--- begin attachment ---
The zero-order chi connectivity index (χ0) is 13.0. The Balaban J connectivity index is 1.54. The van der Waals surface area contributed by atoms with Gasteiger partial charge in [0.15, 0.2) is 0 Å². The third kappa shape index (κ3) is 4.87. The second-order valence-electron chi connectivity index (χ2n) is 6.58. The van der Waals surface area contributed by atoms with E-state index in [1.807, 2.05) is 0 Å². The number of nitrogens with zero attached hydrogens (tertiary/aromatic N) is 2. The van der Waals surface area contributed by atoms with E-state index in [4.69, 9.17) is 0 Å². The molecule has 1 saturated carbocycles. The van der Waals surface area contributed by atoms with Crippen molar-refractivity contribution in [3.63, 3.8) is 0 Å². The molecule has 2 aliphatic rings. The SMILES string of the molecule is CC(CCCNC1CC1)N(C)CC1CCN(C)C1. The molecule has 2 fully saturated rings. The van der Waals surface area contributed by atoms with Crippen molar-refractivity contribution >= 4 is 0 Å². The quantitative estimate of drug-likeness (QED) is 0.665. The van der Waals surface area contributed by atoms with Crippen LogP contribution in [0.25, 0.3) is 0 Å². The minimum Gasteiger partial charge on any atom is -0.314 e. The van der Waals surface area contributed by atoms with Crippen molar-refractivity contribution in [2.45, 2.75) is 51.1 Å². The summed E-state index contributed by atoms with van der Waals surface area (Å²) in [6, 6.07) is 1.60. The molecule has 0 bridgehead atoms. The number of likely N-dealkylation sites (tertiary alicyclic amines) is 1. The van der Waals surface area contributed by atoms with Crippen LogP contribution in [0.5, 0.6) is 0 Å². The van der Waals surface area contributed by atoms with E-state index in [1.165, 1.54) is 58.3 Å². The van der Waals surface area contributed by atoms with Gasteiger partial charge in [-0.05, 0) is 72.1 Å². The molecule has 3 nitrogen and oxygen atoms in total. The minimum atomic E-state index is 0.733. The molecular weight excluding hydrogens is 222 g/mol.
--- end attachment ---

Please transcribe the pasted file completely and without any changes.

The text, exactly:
The zero-order chi connectivity index (χ0) is 13.0. The Balaban J connectivity index is 1.54. The van der Waals surface area contributed by atoms with Gasteiger partial charge in [0.15, 0.2) is 0 Å². The third kappa shape index (κ3) is 4.87. The second-order valence-electron chi connectivity index (χ2n) is 6.58. The van der Waals surface area contributed by atoms with E-state index in [1.807, 2.05) is 0 Å². The number of nitrogens with zero attached hydrogens (tertiary/aromatic N) is 2. The van der Waals surface area contributed by atoms with E-state index in [4.69, 9.17) is 0 Å². The molecule has 1 saturated carbocycles. The van der Waals surface area contributed by atoms with Crippen molar-refractivity contribution in [3.63, 3.8) is 0 Å². The molecule has 2 aliphatic rings. The SMILES string of the molecule is CC(CCCNC1CC1)N(C)CC1CCN(C)C1. The molecule has 2 fully saturated rings. The van der Waals surface area contributed by atoms with Crippen molar-refractivity contribution >= 4 is 0 Å². The quantitative estimate of drug-likeness (QED) is 0.665. The van der Waals surface area contributed by atoms with Crippen LogP contribution in [0.25, 0.3) is 0 Å². The minimum Gasteiger partial charge on any atom is -0.314 e. The van der Waals surface area contributed by atoms with Crippen molar-refractivity contribution in [2.45, 2.75) is 51.1 Å². The summed E-state index contributed by atoms with van der Waals surface area (Å²) in [6, 6.07) is 1.60. The molecule has 0 bridgehead atoms. The number of likely N-dealkylation sites (tertiary alicyclic amines) is 1. The van der Waals surface area contributed by atoms with Crippen LogP contribution in [0.5, 0.6) is 0 Å². The van der Waals surface area contributed by atoms with E-state index in [1.165, 1.54) is 58.3 Å². The van der Waals surface area contributed by atoms with Gasteiger partial charge in [-0.05, 0) is 72.1 Å². The molecule has 3 nitrogen and oxygen atoms in total. The minimum atomic E-state index is 0.733. The molecular weight excluding hydrogens is 222 g/mol.